That is John Maxwell Coetzee. No
fuss, no humbug about him. He can never be accused of improper
demeanor. He is not (thank heavens!) like V. S. Naipaul. His
role model seems to be someone like T.S. Eliot who believed that
a writer has to wear the mask of conformity and appear
conventional. Coetzee is very, very conventional.
Today he is the
Nobel Laureate for literature and I am thrilled at the news.
About a year ago, I had written a piece on him that ended with
the prophetic lines: "He is a writer who stands head and
shoulders above other contemporary writers. True, he has
received recognition for his works, including two Bookers and
the Commonwealth Prize, but `85 the best of Coetzee is yet to
come. Perhaps one day in the not-too-distant future, the Nobel
Prize for Literature will go to `85 my friend, John Coetzee."
agree, is a vice that we non-entities are occasionally guilty
of. But in the given circumstances it is pardonable for it isn’t
every day that one’s acquaintance wins the Nobel! I am proud
to boast of a fairly long, if somewhat erratic, association with
John Coetzee beginning in the fall of 1991 at Harvard where I
was on a Fulbright Scholarship. He and his gorgeous companion,
Dorothy Driver, were visiting professors from the University of
Cape Town. At first, I admit, I was not aware of Coetzee’s
literary achievements and when I discovered them I was taken
aback that such a low-profile academic could have so
distinguished a record.
John Coetzee is
again like Eliot in the way he deliberately keeps his private
life out of public eye. A researcher seeking information on his
biography invariably draws a blank. The writer is hard to
contact; it is near impossible to get an interview or even a
response from him. His space is not to be encroached upon. That’s
just his style and his closest friends respect his right to
privacy. Tokens of worldly fame do not seem to matter to him. He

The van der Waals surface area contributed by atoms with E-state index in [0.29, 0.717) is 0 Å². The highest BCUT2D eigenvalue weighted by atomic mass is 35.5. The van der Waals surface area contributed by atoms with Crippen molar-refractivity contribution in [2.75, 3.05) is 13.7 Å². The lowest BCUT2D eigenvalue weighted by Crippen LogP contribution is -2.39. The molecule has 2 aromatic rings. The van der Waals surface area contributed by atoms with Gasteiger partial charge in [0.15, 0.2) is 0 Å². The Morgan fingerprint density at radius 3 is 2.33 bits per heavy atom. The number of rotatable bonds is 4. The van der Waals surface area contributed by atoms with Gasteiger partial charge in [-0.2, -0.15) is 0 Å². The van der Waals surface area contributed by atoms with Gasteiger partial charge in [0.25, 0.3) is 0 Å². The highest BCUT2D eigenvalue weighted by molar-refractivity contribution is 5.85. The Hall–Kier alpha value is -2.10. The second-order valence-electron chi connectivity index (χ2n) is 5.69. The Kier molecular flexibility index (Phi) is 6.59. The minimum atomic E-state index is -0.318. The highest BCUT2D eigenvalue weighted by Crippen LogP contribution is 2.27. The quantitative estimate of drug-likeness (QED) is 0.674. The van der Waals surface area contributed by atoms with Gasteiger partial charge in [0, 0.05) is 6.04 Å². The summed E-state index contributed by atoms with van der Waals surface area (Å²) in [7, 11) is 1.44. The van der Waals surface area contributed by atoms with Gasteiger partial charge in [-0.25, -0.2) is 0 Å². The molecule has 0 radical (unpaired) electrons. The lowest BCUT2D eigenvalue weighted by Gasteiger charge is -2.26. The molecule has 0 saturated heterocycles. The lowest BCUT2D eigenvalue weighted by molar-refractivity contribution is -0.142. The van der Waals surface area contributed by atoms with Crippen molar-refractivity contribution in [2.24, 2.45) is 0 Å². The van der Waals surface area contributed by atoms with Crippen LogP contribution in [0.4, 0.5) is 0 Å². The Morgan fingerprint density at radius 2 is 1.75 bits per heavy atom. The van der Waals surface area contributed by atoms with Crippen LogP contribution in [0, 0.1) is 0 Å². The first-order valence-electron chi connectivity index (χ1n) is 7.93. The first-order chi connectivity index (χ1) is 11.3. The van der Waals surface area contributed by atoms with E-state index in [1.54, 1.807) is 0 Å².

is the sort of who person would not turn up even to claim
prestigious awards like the Booker or the Commonwealth. His job
is to study the world and write about it. Material gains,
rewards, international awards, do not seem to matter much.
The Nobel citation
refers to him as a writer "who in innumerable guises
portrays the surprising involvement of the outsider". Let
me expand on the "involvement of the outsider": as a
white man from South Africa, Coetzee is deeply rooted in his
environment, can commiserate with the sufferings of his people
and feel the deep pain of the country’s chequered political
history. He writes from the perspective of an insider,
presenting the true story of a people emerging from the throes
of colonial rule, goes deeper, driving home the lesson that
there is no turning one’s back on a nation’s history, for
history continues to live in the present, and into the future.
At the same time, Coetzee is the outsider in the sense that he
is not comfortable in the given scenario; he can see the flaws
of the system, apartheid and post-apartheid. His sympathies
remain with the underdog, the meek and downtrodden, the
marginalised, or the silenced other.
But, one may ask,
with all his commitment to South Africa, why did he choose to
migrate to Australia (where he now lives with Dorothy, making
occasional lecture trips to Chicago)? Why did he not, as a
social activist, fight for the cause of the country? Again, the
answer is not far too seek. Coetzee is not the militant rebel
who would take up cudgels and jump into the battlefield. His
arena is the printed page and that is where he concentrates.
Moving to Australia gives him the required distance, allowing
him to get a clearer picture of issues that move him the most.
If you remember the last stanza of Yeats’s Lapis Lazuli,
Coetzee is one of the three Chinamen on the hilltop, looking at
the scene down below, taking all upheavals, all the vicissitudes